Judging by the amount of feedback we received from his Thursday column, Walter Sabo struck a nerve yesterday. In his piece entitled “The Sad State of Radio…People,” Sabo stated that nobody has a problem with radio, except radio people. In case you missed it, here’s Sabo’s column again…and your comments about it from Thursday.
(By Walter Sabo) Radio is doing just fine thank you. Every hour Nielsen puts out a surprise announcement that radio is thriving. Nielsen always seems surprised. Radio is the number one medium for music discovery. Sixty-five percent of Americans will listen today. Ninety-two percent this week. More homes have radios than have TVs. Newbies like Spotify and SiriusXM call themselves “radio” because that is what they’d like to be. Radio has been a success for over 100 years because it solves urgent needs today. A proven medium. Not a traditional medium, a proven medium.
It seems that nobody has a problem with the medium of radio except radio people. The handwringing at conventions, conferences, and in the trades is epic. The gap between the reality of radio’s success as a medium and the profound doubts of people in the industry starts and stops in your hallways.
What is the inside-industry problem and how to solve it?
1 – In capitalism, value is determined by price. Suzanne Grimes is damn smart to launch an ROI program at Westwood One. Yes radio works, that’s why it’s been thriving for a century. Suzanne, not a product of the radio industry, has not done something bold. She has done the necessary, obvious thing. Bravo. Want to start feeling good? Act like Suzanne. Raise the rates, guarantee the results.
2 – Change your clothes. Dress like you’re meeting a client CEO because only the CEO is going to give you the big bucks. Top magazine sellers laugh at their radio peers because “they dress lousy.” Although it is not PC to say this, all radio employees need to dress better. WE are the visual in radio. How do we look? Our stations sound sharp and tight and modern. When the public sees a 3-D representation of the medium—you—how does that synch with their audio experience?
3 – Celebrate all wins. Walmart, Home Depot, Verizon are fairly pragmatic companies. They have chosen to be the top radio advertising investors. What have we done for them? Have we invited their CEOs to speak at our conferences or interviewed them on our top morning shows (Radio Ink Note: Home Depot executives were interviewed by RAB CEO Erica Farber at a recent RAB Convention). Have we made them STARS on our medium? Have we brought them into the emotional stream of our work? Have we given them awards, shown them in our trades, toured them through our facilities? Have we asked them to go on record as to WHY they choose radio? Let’s get going on this!
4- Fix the pay. The reason Pandora, a company that loses money, is able to take our top sellers is that they PAY THEM MUCH MORE AND TRAIN THEM TO SUCCEED. Radio’s pay overall is on 1988 scale. That check usually comes with the heartwarming message, “….and you’re lucky to have a job.” Our industry revenue is also 1988. See the connection?
5 – Try Stuff. The formats to which you are clinging were, at one time, experimental and NEW. Make it easy for people to bring you new format ideas and strategies. Make the presenters of new ideas feel good about their thinking and desire to change. Dear NAB: Where is the Marconi for BEST NEW FORMAT? “Best New” awards exist in industry organizations in most other countries.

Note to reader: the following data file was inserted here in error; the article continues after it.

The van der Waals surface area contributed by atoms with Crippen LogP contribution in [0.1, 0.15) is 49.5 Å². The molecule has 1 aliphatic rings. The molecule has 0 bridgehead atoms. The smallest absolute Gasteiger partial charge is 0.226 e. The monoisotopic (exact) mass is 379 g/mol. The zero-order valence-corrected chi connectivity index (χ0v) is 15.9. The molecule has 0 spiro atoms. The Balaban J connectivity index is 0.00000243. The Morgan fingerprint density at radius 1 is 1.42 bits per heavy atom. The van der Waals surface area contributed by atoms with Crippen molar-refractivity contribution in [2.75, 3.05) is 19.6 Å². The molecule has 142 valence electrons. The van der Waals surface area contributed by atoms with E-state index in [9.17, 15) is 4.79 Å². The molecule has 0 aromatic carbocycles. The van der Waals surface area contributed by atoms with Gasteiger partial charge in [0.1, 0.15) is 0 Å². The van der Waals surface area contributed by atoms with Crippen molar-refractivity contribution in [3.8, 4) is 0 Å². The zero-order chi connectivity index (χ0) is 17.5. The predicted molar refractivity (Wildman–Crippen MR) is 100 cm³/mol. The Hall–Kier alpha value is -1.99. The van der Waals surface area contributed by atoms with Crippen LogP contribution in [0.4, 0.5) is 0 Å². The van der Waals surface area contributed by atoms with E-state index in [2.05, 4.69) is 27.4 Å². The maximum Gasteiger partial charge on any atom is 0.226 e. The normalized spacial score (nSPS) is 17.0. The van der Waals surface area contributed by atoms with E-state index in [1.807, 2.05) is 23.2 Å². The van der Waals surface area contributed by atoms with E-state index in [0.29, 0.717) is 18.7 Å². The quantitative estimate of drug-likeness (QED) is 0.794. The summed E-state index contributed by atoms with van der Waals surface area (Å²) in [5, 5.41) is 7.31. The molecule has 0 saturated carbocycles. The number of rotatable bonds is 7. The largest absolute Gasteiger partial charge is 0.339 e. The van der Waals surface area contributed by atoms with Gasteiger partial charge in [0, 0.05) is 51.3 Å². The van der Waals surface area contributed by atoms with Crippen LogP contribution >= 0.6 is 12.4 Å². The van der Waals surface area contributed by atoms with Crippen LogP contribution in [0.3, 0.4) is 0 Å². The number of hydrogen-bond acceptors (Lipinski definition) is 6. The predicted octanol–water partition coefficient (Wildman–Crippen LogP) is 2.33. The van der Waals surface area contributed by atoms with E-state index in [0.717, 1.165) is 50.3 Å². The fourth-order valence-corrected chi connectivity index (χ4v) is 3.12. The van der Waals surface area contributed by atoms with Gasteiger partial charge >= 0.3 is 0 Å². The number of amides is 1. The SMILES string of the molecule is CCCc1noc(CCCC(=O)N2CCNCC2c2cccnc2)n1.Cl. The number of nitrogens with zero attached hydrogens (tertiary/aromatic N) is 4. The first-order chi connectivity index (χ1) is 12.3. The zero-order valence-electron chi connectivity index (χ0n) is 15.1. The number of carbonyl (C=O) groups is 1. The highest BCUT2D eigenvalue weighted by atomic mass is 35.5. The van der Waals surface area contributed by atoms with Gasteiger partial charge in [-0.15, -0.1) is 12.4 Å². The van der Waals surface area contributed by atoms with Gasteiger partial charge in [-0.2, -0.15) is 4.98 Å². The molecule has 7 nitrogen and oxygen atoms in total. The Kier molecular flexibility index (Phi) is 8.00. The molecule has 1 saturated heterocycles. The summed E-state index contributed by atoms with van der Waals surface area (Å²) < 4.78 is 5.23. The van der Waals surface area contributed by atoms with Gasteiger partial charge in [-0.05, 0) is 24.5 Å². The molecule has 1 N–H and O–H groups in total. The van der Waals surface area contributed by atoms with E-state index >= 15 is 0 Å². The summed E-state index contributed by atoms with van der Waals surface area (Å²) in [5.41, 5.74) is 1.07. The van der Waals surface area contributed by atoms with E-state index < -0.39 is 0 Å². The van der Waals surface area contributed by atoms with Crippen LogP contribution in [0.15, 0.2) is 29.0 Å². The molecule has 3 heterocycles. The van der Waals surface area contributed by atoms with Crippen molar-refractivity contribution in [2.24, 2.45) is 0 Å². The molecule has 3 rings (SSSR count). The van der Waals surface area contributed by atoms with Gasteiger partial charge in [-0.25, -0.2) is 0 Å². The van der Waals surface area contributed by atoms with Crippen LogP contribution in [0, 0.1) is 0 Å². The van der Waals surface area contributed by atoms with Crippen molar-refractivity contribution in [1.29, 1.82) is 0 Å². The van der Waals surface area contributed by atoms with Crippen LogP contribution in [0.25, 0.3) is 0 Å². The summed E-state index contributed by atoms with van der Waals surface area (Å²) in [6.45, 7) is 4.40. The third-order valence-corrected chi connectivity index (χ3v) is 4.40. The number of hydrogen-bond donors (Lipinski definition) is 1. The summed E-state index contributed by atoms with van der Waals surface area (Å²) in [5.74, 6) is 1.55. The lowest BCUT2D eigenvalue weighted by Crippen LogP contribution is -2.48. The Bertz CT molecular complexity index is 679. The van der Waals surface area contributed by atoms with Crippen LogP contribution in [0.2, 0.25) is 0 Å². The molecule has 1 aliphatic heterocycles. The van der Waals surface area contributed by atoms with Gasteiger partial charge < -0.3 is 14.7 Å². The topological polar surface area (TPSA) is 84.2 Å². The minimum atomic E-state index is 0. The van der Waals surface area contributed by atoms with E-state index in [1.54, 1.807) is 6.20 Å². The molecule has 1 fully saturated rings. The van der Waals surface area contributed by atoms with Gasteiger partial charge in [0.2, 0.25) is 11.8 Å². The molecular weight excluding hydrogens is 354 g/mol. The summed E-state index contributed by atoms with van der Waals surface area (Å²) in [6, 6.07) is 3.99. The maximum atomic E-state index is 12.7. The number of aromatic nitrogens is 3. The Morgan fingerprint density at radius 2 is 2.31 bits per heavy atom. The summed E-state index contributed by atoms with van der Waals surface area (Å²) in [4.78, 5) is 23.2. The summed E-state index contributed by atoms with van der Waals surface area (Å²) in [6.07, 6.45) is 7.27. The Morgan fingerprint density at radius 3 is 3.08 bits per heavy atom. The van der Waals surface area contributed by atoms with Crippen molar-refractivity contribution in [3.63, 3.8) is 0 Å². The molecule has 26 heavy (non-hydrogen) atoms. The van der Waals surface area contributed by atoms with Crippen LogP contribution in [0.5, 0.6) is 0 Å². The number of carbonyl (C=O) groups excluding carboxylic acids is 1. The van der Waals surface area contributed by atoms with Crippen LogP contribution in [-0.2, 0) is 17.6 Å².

6 – Uh, Advertise. There was a time when RADIO was the largest advertising category on TV in the month of May. That’s correct. The fastest way to build confidence in advertising investments is to invest in advertising. It is hypocritical to sell advertising without purchasing advertising.
7 – Talent is the medium. No one writes fan letters or goes to events due to the hard work of the sales department. They respond to radio celebrities. Celebrity has great value. The top three paid people in show business are not TV or movie stars, the top three are radio stars. Respect Bob Pittman for understanding that stars like Elvis Duran are the reason radio isn’t a digital song file. ASK your talent what they need to perform. Celebrate their work and reward it, right now. Book that lunch with your talent, right now.
8 – FREE THE FOOD. What do employees see when they come to work? Do they see a morale building tableau? Paint the hall, shampoo the furniture, hire a real receptionist and make all kitchen food free. Bloomberg and Spotify have lush 24/7 food buffets for their workers. When asked how he can afford that, isn’t that a waste of money, Mr. Bloomberg said, “you don’t understand the model.” I’ve been in radio stations that have wasted money on elaborate video security systems for the vending machines. That’s right a video security system to make sure that the employees who are working free overtime don’t steal soup. Unlock the vending machines, provide free beverages, stop being stupid. This matters more than those with an expense account could ever understand. Free the food.
When you walk into a radio station and see warm food, a knowledgeable receptionist and clean furniture, one becomes happier to come to work.
The gap between the reality of radio’s success as a medium and the profound doubts of people in the industry starts and stops in your hallways.
Walter Sabo is a Westwood One syndicated talk show host. His show, STERLING ON SUNDAY is heard live Sundays at 10 PM Eastern and aired on stations such as KMOX, KDKA, WMAL AMFM, WPHT, and WLS. He can be reached at Waltermsterling@gmail.com